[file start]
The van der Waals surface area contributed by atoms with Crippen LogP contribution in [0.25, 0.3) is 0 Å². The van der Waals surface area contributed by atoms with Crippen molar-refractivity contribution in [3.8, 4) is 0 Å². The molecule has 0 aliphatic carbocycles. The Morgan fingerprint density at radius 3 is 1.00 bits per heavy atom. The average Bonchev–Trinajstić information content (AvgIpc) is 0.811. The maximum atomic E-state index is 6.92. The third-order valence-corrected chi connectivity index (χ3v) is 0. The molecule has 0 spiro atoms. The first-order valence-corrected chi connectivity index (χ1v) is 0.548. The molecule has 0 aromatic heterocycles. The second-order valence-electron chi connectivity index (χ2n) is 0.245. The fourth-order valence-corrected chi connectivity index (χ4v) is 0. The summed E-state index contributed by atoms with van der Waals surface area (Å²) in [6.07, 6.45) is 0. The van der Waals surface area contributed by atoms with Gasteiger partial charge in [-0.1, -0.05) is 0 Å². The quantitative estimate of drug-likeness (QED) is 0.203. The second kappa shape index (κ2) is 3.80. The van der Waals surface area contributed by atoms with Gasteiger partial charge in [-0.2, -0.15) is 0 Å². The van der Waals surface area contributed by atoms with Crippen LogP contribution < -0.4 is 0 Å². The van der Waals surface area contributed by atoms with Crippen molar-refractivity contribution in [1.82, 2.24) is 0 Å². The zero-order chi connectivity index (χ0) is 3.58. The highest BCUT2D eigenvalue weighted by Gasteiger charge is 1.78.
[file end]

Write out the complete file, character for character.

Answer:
The van der Waals surface area contributed by atoms with Crippen LogP contribution in [0.25, 0.3) is 0 Å². The van der Waals surface area contributed by atoms with Crippen molar-refractivity contribution in [3.8, 4) is 0 Å². The molecule has 0 aliphatic carbocycles. The Morgan fingerprint density at radius 3 is 1.00 bits per heavy atom. The average Bonchev–Trinajstić information content (AvgIpc) is 0.811. The maximum atomic E-state index is 6.92. The third-order valence-corrected chi connectivity index (χ3v) is 0. The molecule has 0 spiro atoms. The first-order valence-corrected chi connectivity index (χ1v) is 0.548. The molecule has 0 aromatic heterocycles. The second-order valence-electron chi connectivity index (χ2n) is 0.245. The fourth-order valence-corrected chi connectivity index (χ4v) is 0. The summed E-state index contributed by atoms with van der Waals surface area (Å²) in [6.07, 6.45) is 0. The van der Waals surface area contributed by atoms with Gasteiger partial charge in [-0.1, -0.05) is 0 Å². The quantitative estimate of drug-likeness (QED) is 0.203. The second kappa shape index (κ2) is 3.80. The van der Waals surface area contributed by atoms with Gasteiger partial charge in [-0.2, -0.15) is 0 Å². The van der Waals surface area contributed by atoms with Crippen LogP contribution < -0.4 is 0 Å². The van der Waals surface area contributed by atoms with Crippen molar-refractivity contribution in [1.82, 2.24) is 0 Å². The zero-order chi connectivity index (χ0) is 3.58. The highest BCUT2D eigenvalue weighted by Gasteiger charge is 1.78.